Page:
Will young green voters swing the US election?

 Rep. Alexandria Ocasio-Cortez, D-N.Y., addresses The Road to the Green New Deal Tour final event at Howard University in Washington, Monday, May 13, 2019.
Rep. Alexandria Ocasio-Cortez, D-N.Y., addresses The Road to the Green New Deal Tour final event at Howard University in Washington, Monday, May 13, 2019. Copyright Cliff Owen/Copyright 2018 the Associated Press. All Rights Reserved.
Copyright Cliff Owen/Copyright 2018 the Associated Press. All Rights Reserved.
By Rosie Frost
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GenZ and millennials are more enthusiastic than ever about voting after months of protests.


From climate strikes to anti-racism protests, young people around the world are finding themselves on the frontlines of many different crises.

Climate change especially has become a daily concern for many under 30 who are left with the question: can my vote really make a difference?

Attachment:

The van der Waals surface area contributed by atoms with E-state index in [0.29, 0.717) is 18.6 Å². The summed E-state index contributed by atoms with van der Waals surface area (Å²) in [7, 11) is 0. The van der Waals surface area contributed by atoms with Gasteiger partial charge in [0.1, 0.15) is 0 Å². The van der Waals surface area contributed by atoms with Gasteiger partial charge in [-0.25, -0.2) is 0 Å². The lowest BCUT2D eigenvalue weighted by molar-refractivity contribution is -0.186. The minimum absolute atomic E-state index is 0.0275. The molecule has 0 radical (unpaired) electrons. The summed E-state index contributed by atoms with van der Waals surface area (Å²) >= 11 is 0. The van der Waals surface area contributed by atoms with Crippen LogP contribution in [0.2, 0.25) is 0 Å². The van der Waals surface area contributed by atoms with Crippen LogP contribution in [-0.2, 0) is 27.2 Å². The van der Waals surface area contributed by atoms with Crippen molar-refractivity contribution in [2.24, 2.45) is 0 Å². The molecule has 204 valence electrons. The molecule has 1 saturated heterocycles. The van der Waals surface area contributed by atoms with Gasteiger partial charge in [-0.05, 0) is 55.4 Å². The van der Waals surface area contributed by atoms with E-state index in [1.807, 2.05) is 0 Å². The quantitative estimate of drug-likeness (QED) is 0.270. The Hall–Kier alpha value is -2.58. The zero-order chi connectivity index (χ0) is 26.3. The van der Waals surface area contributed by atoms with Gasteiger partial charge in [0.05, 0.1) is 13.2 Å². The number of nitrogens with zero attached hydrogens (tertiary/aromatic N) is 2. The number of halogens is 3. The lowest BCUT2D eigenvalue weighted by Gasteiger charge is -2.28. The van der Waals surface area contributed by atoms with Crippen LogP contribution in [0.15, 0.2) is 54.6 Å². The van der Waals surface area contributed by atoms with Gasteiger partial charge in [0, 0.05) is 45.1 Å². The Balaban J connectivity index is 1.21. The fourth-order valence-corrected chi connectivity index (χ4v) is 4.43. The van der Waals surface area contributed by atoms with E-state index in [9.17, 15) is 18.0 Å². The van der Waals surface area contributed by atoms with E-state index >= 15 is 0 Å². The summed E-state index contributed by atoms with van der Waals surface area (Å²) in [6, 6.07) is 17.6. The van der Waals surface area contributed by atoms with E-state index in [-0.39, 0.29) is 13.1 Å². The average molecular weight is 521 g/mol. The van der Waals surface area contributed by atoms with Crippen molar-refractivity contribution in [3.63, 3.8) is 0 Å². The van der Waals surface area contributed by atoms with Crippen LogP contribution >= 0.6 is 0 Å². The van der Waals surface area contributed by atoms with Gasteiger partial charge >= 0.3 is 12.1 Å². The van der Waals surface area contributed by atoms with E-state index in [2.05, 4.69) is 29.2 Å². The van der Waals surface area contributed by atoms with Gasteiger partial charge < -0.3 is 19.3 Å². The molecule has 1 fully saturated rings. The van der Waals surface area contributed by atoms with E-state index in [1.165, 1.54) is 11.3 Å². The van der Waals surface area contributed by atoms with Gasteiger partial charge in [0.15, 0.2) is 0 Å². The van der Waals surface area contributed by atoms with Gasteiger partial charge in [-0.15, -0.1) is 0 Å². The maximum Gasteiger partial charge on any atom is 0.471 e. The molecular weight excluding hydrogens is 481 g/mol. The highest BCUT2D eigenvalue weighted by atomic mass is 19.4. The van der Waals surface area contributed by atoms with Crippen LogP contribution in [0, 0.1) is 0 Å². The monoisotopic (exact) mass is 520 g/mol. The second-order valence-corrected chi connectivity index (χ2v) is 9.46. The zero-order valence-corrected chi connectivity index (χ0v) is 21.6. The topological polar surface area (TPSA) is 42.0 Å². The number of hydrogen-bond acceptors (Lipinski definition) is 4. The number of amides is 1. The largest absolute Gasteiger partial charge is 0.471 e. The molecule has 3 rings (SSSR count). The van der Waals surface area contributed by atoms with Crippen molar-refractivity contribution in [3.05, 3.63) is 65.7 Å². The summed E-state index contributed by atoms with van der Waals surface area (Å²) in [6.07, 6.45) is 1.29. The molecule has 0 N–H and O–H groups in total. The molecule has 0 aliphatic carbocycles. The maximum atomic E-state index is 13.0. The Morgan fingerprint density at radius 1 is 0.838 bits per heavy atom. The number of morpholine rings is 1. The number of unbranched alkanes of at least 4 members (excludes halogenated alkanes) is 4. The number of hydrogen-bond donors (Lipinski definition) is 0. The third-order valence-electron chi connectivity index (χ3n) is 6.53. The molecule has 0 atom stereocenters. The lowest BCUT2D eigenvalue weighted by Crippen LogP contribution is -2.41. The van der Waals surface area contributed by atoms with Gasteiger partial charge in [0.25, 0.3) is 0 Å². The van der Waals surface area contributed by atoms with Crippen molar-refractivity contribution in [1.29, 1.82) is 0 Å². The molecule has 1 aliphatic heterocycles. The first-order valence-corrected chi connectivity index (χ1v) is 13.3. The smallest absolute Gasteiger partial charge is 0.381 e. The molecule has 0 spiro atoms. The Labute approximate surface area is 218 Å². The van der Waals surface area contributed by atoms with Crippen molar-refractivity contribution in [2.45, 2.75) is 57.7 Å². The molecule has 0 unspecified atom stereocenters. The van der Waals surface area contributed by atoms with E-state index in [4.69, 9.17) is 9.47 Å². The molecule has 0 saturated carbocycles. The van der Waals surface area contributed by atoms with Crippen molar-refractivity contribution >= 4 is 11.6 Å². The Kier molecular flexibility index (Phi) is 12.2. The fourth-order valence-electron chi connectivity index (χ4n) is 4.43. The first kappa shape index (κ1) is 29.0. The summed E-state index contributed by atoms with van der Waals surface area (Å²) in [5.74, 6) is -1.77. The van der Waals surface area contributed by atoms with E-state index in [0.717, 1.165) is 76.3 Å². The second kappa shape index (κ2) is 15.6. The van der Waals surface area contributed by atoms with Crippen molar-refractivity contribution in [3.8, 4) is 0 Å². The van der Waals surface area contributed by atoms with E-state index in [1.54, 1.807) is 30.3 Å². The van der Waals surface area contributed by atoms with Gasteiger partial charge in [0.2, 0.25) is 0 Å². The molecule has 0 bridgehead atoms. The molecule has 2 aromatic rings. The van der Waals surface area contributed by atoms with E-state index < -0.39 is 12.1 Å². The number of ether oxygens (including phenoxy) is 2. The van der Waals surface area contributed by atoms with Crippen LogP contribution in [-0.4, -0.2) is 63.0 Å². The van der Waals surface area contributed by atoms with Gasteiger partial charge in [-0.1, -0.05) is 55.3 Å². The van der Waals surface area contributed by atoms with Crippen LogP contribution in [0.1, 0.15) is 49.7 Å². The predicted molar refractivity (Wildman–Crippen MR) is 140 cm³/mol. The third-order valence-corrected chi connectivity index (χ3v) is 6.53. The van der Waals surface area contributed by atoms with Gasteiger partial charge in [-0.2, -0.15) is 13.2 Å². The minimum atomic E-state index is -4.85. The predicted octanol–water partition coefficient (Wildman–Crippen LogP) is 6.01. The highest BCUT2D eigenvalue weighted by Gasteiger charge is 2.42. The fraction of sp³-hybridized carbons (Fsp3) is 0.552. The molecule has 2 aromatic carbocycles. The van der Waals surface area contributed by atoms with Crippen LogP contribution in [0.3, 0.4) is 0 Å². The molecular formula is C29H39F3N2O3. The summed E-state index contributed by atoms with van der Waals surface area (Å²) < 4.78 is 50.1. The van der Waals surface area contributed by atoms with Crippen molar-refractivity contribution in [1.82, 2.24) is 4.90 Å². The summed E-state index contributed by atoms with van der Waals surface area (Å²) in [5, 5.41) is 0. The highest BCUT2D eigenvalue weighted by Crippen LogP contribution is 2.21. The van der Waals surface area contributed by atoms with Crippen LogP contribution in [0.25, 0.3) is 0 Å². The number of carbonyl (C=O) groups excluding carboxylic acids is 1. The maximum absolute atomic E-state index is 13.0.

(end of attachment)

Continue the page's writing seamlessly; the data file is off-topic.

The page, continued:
In 2019, young voters had a big influence on the EU elections leading to unexpected success for Green parties. The surge of support for the Greens was highest in Germany where Die Grünen came second behind Angela Merkel’s CDU party.

Die Grünen only received 20 per cent of the overall vote, but with young voters, aged 18-24, they were top with just over a third of the vote. Similarly in France, Europe Écologie-Les Verts came third overall but were top with young voters with 22 per cent of votes.

The weeks leading up to the 2019 election saw massive climate protests across Europe. Young people walked out of school as the movement, led by 17-year-old Greta Thunberg, demonstrated their frustration with political inaction on environmental issues.